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« In Which We Go On After It Happens »

What She Doesn't Know


Red Widow
creator Melissa Rosenberg

ABC’s new series, Red Widow, is the American redo of a Dutch show called Penoza. Aside from this version being shot in well-to-do Northern California and the need to constantly introduce tropes of American family values, the plot remains between the two versions of the show: Marta Walraven (Radha Mitchell) must take over the business of her husband (Anson Mount) after he is murdered.

By “business” it isn’t his work at the marina per se, but the Russian mafia drug-trading he was roped into by marrying Marta in the first place, she a sort-of mafia whose suspicious brother Irwin (Wil Traval) had convinced Evan to join. 

For one thing, Marta seems strangely clueless about anything involving her own family’s trade. Her father is some big mobster who hangs in a dark place called Café Russiya, but apparently he cannot really protect her and her family when she wants to be disconnected.

We never really learn the extent of her father’s power in the mob, or why he isn’t more powerful. If anything, Marta seems like more of an outsider. She doesn’t entirely know what Evan and Irwin are ever doing for business, and she has no idea about the details involving their protection and relations with the cops. She seems to think that if Evan fails to pull them out of the business and she left with their three children, that she would be safe even without a husband. He gently reminds her often that she doesn’t understand, which is painfully evident.

It isn’t clear what Marta does while Evan is at the marina doing business and the kids are at school. At one point, a police officer states that she’s a housewife and I realize that without this statement I may not have known – Marta is always somewhere or at an event, like her sister Kat’s (Jaime Ray Newman) wedding.

But that’s just it – everything moves so quickly, it’s hard to get a grounding on who these people really are. Sure, we get just enough facts to put together a family portrait, and of course we are left in the dark about most things because a series needs to reveal information weekly, but in terms of the characters as real people… there just seems to be something amiss with each of them, something that doesn’t make them fully human or three-dimensional.

Take their youngest child, Boris (Jakob Salvati), who acts as the catalyst for Marta wanting out of the business in the first place. He brings Evan’s gun to school one day in an attempt to defy his bully, and to be honest, the foreshortened camera angle on the cocked and loaded gun is kind of terrifying because I am not ready to see this kind of gore. But after the scene promptly ends with a cut to the principal’s office, followed by Marta warning Evan that she’ll leave him, the entire thing is forgotten and never mentioned again. Nobody seems fazed that Boris almost killed another child, in public at school, or that he even got a hold of Evan’s gun. Nobody seems to be concerned about what Boris is going through, about the bully, or about whether he learned his lesson.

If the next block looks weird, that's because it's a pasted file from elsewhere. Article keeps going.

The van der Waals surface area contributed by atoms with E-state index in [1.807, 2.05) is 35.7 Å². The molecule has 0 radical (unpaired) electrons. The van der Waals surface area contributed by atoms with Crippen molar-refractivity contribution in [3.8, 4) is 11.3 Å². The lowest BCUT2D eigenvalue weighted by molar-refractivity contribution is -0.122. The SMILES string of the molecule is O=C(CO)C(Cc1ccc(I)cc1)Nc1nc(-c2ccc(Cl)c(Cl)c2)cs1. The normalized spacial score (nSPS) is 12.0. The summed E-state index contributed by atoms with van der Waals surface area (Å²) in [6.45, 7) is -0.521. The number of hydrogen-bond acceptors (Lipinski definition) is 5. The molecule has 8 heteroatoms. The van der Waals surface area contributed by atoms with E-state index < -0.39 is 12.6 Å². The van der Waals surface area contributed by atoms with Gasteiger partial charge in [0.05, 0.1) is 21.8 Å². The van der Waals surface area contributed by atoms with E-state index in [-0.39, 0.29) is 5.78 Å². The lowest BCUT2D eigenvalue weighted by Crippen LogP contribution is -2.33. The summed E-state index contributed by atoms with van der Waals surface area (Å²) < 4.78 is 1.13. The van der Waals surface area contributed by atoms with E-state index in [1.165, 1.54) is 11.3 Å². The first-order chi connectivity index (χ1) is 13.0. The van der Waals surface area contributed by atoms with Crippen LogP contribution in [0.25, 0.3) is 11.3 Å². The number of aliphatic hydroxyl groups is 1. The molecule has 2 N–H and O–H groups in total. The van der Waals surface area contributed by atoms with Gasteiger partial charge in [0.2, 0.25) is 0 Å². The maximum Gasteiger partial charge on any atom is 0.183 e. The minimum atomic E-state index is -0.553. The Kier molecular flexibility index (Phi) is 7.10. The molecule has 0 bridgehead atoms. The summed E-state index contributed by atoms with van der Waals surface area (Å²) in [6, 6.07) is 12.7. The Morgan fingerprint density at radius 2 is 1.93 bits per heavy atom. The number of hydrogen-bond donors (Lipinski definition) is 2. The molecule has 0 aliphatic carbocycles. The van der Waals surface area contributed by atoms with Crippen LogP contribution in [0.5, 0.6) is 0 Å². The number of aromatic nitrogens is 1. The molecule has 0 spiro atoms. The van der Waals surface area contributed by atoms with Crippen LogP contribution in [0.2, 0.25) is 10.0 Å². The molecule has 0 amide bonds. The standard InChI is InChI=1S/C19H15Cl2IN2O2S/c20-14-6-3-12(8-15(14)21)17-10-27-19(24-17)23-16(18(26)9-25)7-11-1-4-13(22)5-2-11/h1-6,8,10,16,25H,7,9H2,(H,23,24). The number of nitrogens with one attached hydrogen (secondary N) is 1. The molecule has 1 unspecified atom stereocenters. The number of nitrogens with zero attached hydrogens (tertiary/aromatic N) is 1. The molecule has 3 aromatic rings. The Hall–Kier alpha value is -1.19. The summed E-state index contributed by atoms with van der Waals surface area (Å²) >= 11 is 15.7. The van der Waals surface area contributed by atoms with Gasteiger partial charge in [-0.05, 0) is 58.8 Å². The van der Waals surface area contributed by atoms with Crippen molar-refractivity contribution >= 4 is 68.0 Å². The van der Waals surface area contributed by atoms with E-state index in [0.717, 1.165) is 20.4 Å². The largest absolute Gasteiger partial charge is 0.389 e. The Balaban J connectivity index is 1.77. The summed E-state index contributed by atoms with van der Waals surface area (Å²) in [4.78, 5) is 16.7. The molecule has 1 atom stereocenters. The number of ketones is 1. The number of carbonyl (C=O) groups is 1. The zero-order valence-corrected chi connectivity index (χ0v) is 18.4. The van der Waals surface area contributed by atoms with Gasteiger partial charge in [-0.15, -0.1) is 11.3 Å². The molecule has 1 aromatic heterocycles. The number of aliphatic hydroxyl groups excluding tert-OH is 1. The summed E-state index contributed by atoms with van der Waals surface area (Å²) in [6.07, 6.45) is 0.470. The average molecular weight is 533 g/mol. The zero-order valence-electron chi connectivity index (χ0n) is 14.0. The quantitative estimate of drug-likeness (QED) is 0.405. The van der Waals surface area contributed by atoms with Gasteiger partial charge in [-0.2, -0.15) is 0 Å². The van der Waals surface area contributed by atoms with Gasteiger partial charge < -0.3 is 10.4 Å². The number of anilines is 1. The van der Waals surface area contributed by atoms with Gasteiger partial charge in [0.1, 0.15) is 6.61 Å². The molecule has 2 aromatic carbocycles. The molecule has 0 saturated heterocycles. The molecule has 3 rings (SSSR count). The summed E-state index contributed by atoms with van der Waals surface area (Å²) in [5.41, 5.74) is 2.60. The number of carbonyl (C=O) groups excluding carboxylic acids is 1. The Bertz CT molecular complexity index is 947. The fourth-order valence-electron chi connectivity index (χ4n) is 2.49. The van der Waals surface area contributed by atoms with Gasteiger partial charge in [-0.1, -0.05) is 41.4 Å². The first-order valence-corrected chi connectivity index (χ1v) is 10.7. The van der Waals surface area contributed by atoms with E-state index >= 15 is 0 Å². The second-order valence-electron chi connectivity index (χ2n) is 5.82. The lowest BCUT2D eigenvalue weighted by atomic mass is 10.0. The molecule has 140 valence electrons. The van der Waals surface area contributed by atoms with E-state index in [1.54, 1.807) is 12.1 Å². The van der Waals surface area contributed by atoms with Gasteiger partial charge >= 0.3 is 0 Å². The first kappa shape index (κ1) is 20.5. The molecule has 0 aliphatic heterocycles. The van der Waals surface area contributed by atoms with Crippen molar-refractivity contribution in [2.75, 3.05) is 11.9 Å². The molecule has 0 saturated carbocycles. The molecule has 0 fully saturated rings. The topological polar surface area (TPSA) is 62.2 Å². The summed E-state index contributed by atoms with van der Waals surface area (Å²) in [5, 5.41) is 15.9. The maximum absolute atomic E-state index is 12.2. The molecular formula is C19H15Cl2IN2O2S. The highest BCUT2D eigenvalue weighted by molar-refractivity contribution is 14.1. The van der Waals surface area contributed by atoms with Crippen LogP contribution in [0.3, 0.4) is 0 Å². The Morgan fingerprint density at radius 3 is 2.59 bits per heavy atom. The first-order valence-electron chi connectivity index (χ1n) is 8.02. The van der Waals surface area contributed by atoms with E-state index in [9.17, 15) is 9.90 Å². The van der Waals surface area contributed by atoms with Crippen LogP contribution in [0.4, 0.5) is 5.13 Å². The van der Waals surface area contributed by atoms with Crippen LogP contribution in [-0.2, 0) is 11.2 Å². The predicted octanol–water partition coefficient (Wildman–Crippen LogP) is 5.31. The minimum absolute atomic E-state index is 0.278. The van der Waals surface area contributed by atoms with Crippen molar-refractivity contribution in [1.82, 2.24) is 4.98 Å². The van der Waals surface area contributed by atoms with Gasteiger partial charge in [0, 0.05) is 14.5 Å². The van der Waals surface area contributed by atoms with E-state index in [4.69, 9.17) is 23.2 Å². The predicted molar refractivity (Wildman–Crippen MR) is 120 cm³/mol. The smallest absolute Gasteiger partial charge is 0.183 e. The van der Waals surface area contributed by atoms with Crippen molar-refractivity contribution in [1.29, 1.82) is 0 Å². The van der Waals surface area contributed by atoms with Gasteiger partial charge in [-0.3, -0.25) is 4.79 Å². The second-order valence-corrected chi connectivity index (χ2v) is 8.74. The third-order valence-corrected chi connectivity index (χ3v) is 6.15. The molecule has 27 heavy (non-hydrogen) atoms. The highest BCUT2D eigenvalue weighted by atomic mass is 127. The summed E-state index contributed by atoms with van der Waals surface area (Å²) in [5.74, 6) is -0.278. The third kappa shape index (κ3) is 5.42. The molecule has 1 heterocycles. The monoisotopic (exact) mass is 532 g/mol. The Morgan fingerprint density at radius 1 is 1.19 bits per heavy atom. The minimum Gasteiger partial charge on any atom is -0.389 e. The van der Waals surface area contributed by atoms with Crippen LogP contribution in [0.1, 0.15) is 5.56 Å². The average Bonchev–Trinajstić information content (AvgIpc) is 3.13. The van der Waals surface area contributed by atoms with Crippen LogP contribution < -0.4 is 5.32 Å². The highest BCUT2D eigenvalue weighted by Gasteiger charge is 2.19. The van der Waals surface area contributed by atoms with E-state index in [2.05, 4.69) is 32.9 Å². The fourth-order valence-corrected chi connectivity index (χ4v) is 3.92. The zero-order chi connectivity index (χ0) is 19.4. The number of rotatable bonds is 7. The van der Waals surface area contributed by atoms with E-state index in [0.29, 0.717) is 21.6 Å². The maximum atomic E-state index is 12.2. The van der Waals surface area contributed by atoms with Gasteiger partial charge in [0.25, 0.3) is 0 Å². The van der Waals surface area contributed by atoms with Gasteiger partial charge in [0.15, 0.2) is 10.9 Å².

After Evan dies close to the end of the pilot (for a show called Red Widow I wouldn’t consider this to be a spoiler alert), the necessary montage of crying family members at the hospital is a nice slowness that gets you to feel something after nearly 30 minutes of exposition. But again, the next day hardly feels like the father of these children, the husband of this woman, the friend to his coworkers, has not only died (in front of Boris) but was murdered. Wouldn’t you take a break from your life, mafia or not? It’s only when Marta comes home to find the police ransacking their house that she reminds them (and us) that her husband is barely cold, as she puts it. As much as the dialogue is exposition for our sake as third-party viewers, I feel as if the entire episode is composed purely of self-conscious wording, not genuine lines to tell each other but to tell the viewers.

I don’t want to find out what happens to these people. I’m guided by tropes left and right and can’t begin to imagine how any plot-twist might surface (and would it really surprise us?), not to mention the music tells you everything before it even happens. From this sampling of the series, I’ve learned that nobody really knows anything, the family is dysfunctional because they don’t really interact much on screen, and anything that could be considered devastating might very well not even change the characters’ interiors.

Shelby Shaw is the senior contributor to This Recording. She is a writer and artist living in Chicago. You can find her website here. She twitters here and tumbls here.

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